Last Friday The Crossway Foundation and Tashkeel sponsored a workshop at The Archive in Safa Park called, “Re-Imagining Your Community Through Art.” It was completely free to everyone, and about 100 people of all ages and cultures came out to collaborate on a permanent mural with street artists eL Seed and Ruben Sanchez.
Dubai truly felt like a village that afternoon, as all of us put on gloves and masks, tagged giant canvases and eventually brought permanent color to a previously dull exterior wall at The Archive. Even though these guys are major artists with international street cred, their humility was just beautiful as they bent down to talk with kids, and helped adults use a spray can for the first time.
Here is a little background on the artists:eL Seed
Even though his calligrafiti is bright and bold, eL Seed is a quiet person. He wolfed down a plate of eggs at The Archive while we spoke and was friendly but withdrawn (Insert sound of internal out of control squealing here. I got to interview eL Seed! Of course on the outside I was every bit the cool, seasoned journalist). I had the feeling that his native tongue is street art, and having to talk out loud about what he does so intuitively felt like a cheap translation of something perfectly articulated visually.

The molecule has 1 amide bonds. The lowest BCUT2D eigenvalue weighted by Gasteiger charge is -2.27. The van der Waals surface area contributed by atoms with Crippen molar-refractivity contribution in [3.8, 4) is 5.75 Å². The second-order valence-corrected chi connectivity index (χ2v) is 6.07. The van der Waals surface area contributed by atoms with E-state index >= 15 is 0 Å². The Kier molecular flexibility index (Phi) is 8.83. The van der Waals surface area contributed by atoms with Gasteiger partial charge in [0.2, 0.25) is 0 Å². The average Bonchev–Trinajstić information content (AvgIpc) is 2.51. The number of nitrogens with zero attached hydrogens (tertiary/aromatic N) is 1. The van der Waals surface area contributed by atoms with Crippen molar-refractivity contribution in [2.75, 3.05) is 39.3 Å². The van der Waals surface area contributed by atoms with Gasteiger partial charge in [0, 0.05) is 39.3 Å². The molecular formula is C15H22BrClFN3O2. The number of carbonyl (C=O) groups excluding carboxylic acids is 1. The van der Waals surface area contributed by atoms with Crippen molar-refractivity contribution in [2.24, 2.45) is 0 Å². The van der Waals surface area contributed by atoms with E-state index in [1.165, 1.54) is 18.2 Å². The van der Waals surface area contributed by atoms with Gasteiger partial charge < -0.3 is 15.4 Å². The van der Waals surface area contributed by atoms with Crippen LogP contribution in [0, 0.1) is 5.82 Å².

eL Seed just hit the pause button and relocated to Dubai to begin a one-year residency at Tashkeel. He told me, “The past two or three years were really crazy. I was just doing project after project—some commissioned works and some of my own things. So when Sheikha Lateefa at Tashkeel proposed this residency I accepted because it’s a good way for me step back and make a transition from a career as a graphic artist, and give another dimension to my work as an artist.”
You can read more about eL Seed in my previous blog post here.
One of the first artists to have introduced street art to Dubai, Ruben comes from Barcelona and it is easy to see his country’s influence in his work. Picasso, Dali, Cubism, and Surrealism definitely seem to be influencers, as is Spanish street culture in general. As a kid he taught himself to paint by adding designs to his brother’s skateboards, and he quite naturally relates to UAE teenagers because those influential years are so ingrained in his ethos as an artist.
You can read more about his solo show, The B-Side at Tashkeel here.
Here is a simple photo blog showing how the workshop worked and what we created together in a single afternoon:
Good Idea: You can visit the community mural at The Archive in Safa Park. The mural is on the left side of the building and is permanent.
Photo Credits: Original Images by Danna Lorch